Preparation of Laboratory Reports
(Short Report / Long Report)
Student Name Group Members
School of Engineering Taylor’s University Malaysia 26 April 2010
Date of Experiment: Report due date: Report submission date: Checked by: Item/marks Format/10 Abstract and Introduction/10 Figures and Diagrams/15 Materials and Method/10 Results Discussions/45 References/10 Total
Table of Contents
ABSTRACT 1.0 INTRODUCTION 2.0 EXPERIMENTAL DESIGN 2.1 Materials 2.1 Methods 2.2 Procedure 3.0 RESULTS AND DISCUSSION 3.1 Suitable sub-title related to the experiment 3.2 Suitable sub-title related to the experiment 4.0 ERROR ANALYSIS 5.0 CONCLUSIONS AND RECOMMENDATIONS REFERENCES APPENDIX 8 9 10 11 3 4 5 5 5 5 6 6 6
This manual is intended to provide the general instructions for preparing a laboratory report. It can be used as a template for writing the report with Word 6.0 or later version. For other document-editors, use the guidelines provided in this manual. The major aim of the abstract is to provide a concise summary of the entire report and present upfront the major conclusions derived from the experimental investigations. It is advisable to create the abstract after writing the final draft of the report.
The major goal of a laboratory report is to record a factual and accurate account of an experimental investigation. This document serves as a template for creating such a report using Microsoft Word 6.0 or later. It is important for the laboratory report to be (i) Concise (ii) Objective (iii) Technical and (iv) Accurate. Preparation of a laboratory report involves a continuous iterative process of collecting data and performing analysis on the measurements. The process may be further divided into four phases: (a) Pre-Lab – Where students prepare for the lab by collecting some basic information needed for In-Lab – When students collect and organize data from the observations made during the lab Post-Lab – The phase in which the measured data is analyzed and aggregated into graphs, charts and tables and (d) Lab-Check – Final phase where the lab report is compiled and the conclusions from the experiments are derived. The introduction section of the laboratory report must clearly state the objective of the experiment and provide the reader with all the necessary background. It should concisely provide the scientific theory behind the experiment and equip the reader with the basic background needed to understand the experiments discussed in the laboratory report. The margins should be 2.5cm (top), 2.5 cm (bottom), 3.0 cm (left), and 2.5 (right), respectively . All the equations, including the chemical equations, in the entire laboratory report, must be presented in following line and they must be centred and sequentially numbered.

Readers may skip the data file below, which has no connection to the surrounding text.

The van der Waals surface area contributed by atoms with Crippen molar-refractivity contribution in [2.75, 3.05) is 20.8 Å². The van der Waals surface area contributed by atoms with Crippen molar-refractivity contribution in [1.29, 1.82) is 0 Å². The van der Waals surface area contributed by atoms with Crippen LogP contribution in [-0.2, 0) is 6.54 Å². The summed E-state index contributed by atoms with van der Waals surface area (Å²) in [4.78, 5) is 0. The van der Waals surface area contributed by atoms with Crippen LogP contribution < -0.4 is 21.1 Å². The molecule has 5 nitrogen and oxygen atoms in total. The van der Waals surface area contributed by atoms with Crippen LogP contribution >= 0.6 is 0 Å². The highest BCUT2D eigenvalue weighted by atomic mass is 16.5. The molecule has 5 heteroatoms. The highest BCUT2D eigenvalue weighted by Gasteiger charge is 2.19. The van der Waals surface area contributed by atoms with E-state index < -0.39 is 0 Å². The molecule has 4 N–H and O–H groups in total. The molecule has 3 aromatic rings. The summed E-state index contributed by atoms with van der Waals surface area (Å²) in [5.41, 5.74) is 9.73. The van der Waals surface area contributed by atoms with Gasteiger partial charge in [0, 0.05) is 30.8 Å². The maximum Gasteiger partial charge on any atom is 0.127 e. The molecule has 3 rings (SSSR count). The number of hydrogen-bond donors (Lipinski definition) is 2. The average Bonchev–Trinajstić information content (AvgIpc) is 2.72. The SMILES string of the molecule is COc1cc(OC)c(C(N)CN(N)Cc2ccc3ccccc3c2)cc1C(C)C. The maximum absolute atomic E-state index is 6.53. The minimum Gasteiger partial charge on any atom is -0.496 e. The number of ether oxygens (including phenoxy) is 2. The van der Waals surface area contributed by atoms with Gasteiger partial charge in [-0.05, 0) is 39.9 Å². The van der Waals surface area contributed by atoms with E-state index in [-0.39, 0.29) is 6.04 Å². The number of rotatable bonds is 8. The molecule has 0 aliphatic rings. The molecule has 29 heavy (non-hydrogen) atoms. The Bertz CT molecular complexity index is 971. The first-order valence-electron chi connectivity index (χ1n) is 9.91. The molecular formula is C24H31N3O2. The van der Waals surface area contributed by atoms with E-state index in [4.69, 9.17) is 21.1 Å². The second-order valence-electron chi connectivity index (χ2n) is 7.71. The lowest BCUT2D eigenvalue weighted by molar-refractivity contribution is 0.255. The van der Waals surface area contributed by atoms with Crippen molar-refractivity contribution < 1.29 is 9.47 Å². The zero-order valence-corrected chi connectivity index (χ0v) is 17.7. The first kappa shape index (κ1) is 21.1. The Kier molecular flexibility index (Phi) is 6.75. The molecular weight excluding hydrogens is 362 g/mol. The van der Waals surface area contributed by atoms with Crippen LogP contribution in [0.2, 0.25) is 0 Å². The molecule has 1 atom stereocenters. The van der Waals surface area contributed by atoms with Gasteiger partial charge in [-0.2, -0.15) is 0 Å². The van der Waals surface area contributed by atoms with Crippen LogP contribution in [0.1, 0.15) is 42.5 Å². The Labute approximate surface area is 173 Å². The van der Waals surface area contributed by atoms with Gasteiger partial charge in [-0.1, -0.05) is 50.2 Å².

the experiments (b) (c)
2.0 EXPERIMENT DESIGN
The laboratory report must capture all the information necessary to repeat the experiments in the future. It is, therefore, important to record an accurate description of the experiment design including the apparatus used, methods for gathering data and control procedure followed during the experiment.
2.1. Materials Present the experiment setup with appropriate level of details. Illustrations may be used wherever necessary to clearly depict the apparatus used for the experiments. It is advisable to use past tense and consistent voice (either active or passive) throughout the entire report.
Figure 1. General Structure of a Laboratory Report 2.2 Methods Describe the methods used to collect the data from the experiment. Make a note of the standard errors, in order to capture the accuracy of the collected data points. Clearly explain the procedure needed to calibrate the measurements. Any deviations from the standard methods should be clearly mentioned in the report. The major objective here is to clearly explain how the data was collected and understand the limitations of the collected data....
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